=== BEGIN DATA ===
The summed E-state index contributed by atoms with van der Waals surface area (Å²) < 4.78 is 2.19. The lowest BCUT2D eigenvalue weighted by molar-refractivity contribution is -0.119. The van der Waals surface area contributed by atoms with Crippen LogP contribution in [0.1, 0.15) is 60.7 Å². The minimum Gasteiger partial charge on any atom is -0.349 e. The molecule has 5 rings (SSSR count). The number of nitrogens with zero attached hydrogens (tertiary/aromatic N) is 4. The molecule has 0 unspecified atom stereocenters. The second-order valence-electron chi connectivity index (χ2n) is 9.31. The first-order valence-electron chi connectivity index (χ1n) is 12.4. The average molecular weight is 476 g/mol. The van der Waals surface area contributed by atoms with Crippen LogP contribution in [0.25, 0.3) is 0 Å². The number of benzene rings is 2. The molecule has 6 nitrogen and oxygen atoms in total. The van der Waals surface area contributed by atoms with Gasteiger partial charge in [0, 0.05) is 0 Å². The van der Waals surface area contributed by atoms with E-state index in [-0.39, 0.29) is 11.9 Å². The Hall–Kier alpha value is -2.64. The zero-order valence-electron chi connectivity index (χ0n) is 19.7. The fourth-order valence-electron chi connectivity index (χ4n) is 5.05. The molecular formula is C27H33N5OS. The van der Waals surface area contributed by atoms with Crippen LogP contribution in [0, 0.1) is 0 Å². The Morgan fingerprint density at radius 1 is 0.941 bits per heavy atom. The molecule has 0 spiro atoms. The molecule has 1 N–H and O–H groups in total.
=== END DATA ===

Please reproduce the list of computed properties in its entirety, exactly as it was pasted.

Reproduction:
The summed E-state index contributed by atoms with van der Waals surface area (Å²) < 4.78 is 2.19. The lowest BCUT2D eigenvalue weighted by molar-refractivity contribution is -0.119. The van der Waals surface area contributed by atoms with Crippen LogP contribution in [0.1, 0.15) is 60.7 Å². The minimum Gasteiger partial charge on any atom is -0.349 e. The molecule has 5 rings (SSSR count). The number of nitrogens with zero attached hydrogens (tertiary/aromatic N) is 4. The molecule has 0 unspecified atom stereocenters. The second-order valence-electron chi connectivity index (χ2n) is 9.31. The first-order valence-electron chi connectivity index (χ1n) is 12.4. The average molecular weight is 476 g/mol. The van der Waals surface area contributed by atoms with Crippen LogP contribution in [0.25, 0.3) is 0 Å². The number of benzene rings is 2. The molecule has 6 nitrogen and oxygen atoms in total. The van der Waals surface area contributed by atoms with Gasteiger partial charge in [0, 0.05) is 0 Å². The van der Waals surface area contributed by atoms with E-state index in [-0.39, 0.29) is 11.9 Å². The Hall–Kier alpha value is -2.64. The zero-order valence-electron chi connectivity index (χ0n) is 19.7. The fourth-order valence-electron chi connectivity index (χ4n) is 5.05. The molecular formula is C27H33N5OS. The van der Waals surface area contributed by atoms with Crippen LogP contribution in [0, 0.1) is 0 Å². The Morgan fingerprint density at radius 1 is 0.941 bits per heavy atom. The molecule has 0 spiro atoms. The molecule has 1 N–H and O–H groups in total.